Giraffes were abundant on my latest safari. My guests had loads of fun photographing our resident herd and those in Kruger.
For a wildlife photographer, the more you know your subject, the better informed your images will be. Knowledge helps you anticipate and interpret the natural actions of your subjects.
Elephants are very smart and interesting subjects, especially when you can pick out social behaviors – some you may recognize from our own human experience.
When lions make a kill, many species show up for dinner invited or not. Each has an order and rank and they patiently wait their turn because not many are brave enough to take on a lion who is still eating.
Photographers are unwittingly helping lead poachers right to rhinos and other endangered animals by posting photos containing GPS data or by naming specific locations where the photo was taken. Poachers can search for recent photos with geo tagged information then go right to the area where the rhino was seen.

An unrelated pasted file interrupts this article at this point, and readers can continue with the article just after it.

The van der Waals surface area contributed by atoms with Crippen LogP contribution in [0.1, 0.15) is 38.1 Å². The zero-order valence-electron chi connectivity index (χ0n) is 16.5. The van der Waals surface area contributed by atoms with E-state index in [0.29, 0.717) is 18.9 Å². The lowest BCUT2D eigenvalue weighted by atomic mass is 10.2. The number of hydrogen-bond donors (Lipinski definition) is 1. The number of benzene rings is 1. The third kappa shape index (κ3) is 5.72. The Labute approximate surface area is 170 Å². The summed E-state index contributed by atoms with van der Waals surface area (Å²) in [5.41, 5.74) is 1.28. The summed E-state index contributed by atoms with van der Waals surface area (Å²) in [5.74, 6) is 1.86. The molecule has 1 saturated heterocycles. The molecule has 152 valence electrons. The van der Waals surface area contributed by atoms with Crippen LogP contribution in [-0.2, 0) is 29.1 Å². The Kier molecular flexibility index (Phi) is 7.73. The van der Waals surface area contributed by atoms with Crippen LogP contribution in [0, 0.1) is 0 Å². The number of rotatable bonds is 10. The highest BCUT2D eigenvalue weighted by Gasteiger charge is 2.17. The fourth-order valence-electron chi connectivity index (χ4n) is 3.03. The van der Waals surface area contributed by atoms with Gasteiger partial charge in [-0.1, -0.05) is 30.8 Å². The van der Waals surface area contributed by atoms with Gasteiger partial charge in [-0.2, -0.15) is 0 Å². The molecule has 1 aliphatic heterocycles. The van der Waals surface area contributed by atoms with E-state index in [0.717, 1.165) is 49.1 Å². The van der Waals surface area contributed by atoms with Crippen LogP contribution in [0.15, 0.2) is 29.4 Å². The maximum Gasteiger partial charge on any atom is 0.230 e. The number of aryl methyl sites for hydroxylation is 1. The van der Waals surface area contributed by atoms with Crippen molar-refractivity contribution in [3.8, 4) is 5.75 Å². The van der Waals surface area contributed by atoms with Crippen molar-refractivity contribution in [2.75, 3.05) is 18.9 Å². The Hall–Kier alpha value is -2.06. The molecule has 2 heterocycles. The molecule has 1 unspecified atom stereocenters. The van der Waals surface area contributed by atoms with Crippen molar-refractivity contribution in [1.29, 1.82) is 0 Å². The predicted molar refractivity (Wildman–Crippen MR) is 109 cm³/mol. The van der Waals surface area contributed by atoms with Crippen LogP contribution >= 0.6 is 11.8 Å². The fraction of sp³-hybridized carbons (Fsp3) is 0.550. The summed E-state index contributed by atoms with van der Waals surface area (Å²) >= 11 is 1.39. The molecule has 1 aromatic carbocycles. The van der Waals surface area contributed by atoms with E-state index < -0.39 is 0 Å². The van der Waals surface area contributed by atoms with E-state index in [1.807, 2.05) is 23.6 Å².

During my guided photo safari we have some very special encounters with young animals of all species
While we sit and watch the majestic large mammals grazing and herding in front of our open safari vehicle we are not aware of a the subplot playing out around us. The ox pecker is hard at work rushing about the backs of the animals cleaning ticks and other parasites from their hides and their cries go unnoticed by us among the other noises of the bushveld.
This safari story is a short incident of two fighting giraffes that are a very exciting and vivid memory for me.
Fun to watch and fascinating, the dung beetle’s actions help prevent methane green house gas emission and they roll their balls fixing their positions to the sun and stars.
In this tutorial I show you how to correct “red eye” in wildlife image and then enhance the eyes to be more intense.
We stopped by the hyena den on this morning’s game drive and were rewarded with two pups and the babysitter.